As we walked around the exhibits, I saw for the first time, exquisite Kantha work. Something about the way Kantha stitch was used to transform many individual pieces of cloth into a single piece, awakened a desire in my imagination and the change in my style of working stems from that very day. I went home and almost immediately began experimenting with it myself. It felt so entirely liberating and I knew I’d found the next part of my stitching journey.
Anyway, that’s my story. Let’s go back to the purpose of this post and talk about the materials and equipment I normally use.
1.The base layer.
My favourite baselayer fabric is either a linen scrim or cotton osnaburg.
Why? Because when I first started slow stitching intuitively, I was working in needlepoint and looked for loose weave fabrics that I could use as an alternative to tapestry canvas. Gradually I used fabrics with smaller and smaller holes in the weave and then I made the leap away from needlepoint into a freestyle. I like a plain fabric that is easy to stitch through, is relatively inexpensive and which can be painted if required.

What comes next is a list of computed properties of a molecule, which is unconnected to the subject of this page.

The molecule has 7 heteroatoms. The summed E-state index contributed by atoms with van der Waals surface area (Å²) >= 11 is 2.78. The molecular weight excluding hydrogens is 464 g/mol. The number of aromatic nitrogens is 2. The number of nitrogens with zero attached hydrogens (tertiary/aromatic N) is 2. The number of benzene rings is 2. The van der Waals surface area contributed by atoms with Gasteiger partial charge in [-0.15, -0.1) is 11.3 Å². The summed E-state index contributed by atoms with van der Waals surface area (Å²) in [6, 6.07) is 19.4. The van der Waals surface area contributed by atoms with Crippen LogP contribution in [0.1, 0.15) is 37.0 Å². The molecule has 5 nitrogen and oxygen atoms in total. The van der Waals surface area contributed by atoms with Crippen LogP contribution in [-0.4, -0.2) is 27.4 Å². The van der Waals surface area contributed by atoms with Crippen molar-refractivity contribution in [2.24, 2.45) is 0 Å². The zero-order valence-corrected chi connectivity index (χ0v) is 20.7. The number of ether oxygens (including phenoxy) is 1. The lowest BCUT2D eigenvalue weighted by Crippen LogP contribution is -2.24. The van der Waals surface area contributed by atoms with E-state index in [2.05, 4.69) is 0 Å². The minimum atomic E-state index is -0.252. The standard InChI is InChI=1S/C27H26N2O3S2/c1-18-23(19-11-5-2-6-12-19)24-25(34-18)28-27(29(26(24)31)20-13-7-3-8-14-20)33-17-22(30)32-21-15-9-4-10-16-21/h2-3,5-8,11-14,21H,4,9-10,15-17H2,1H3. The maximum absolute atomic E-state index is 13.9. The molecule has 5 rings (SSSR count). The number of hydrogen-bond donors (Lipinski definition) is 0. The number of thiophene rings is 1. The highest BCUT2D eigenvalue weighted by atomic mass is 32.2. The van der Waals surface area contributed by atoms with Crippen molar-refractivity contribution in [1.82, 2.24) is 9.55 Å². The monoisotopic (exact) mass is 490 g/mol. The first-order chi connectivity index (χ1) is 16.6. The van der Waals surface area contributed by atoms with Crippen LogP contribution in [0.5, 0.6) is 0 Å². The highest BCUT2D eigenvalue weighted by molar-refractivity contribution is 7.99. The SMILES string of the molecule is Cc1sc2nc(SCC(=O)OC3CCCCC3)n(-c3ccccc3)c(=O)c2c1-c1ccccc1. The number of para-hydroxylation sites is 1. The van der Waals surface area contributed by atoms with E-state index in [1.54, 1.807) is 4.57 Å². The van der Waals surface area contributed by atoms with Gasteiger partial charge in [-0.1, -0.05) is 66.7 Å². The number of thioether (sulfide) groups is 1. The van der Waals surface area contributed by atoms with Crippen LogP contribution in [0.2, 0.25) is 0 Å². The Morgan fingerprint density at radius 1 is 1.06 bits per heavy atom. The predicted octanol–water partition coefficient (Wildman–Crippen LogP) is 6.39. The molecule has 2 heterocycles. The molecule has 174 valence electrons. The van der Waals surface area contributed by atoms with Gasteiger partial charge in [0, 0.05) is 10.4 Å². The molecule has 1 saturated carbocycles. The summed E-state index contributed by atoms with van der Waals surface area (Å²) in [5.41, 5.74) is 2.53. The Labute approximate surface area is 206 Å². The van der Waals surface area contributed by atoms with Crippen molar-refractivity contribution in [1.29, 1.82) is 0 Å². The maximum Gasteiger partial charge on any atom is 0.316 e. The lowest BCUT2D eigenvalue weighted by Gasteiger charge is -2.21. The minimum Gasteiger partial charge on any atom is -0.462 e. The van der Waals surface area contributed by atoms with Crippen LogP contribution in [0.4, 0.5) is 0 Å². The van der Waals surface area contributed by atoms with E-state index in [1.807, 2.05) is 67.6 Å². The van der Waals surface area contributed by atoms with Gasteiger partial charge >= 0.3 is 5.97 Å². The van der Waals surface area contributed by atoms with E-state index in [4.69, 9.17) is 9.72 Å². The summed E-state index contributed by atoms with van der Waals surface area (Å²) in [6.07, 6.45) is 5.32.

Linen scrim was originally the fabric used by window cleaners – may still be for all I know!
I have also tried calico, but I found it too stiff to stitch easily. I’ve tried pieces of cotton sheeting too, but found that a bit thin. Again though, if you have some and you like it, try it out.
If you’re lucky enough to live somewhere with a good fabric store nearby, you shouldn’t have any trouble finding suitable base fabrics. However, if you’re like me and have nowhere anywhere near, you’ll be delighted to know that everything is available online. This is how I source almost all my fabrics these days.
2. Collage fabrics.
When it comes to choosing fabrics to use in the collage, there really is no limit. The fabrics that I have used to date include cotton batik, silk, taffeta, metallic fabrics, gauze, chiffon, and voile. I am especially fond of recycled sari silk, which I use both in fabric pieces and ribbon.
Because I am working in layers, I prefer to use fabrics that aren’t too thick and which will be easy to stitch through. This is why cotton and silk work so well.
If you’ve been following my stitching journey for any time, you’ll know that I like to use a lot of colour, so the choice of fabrics is really as much about which colours I can find as much as anything else.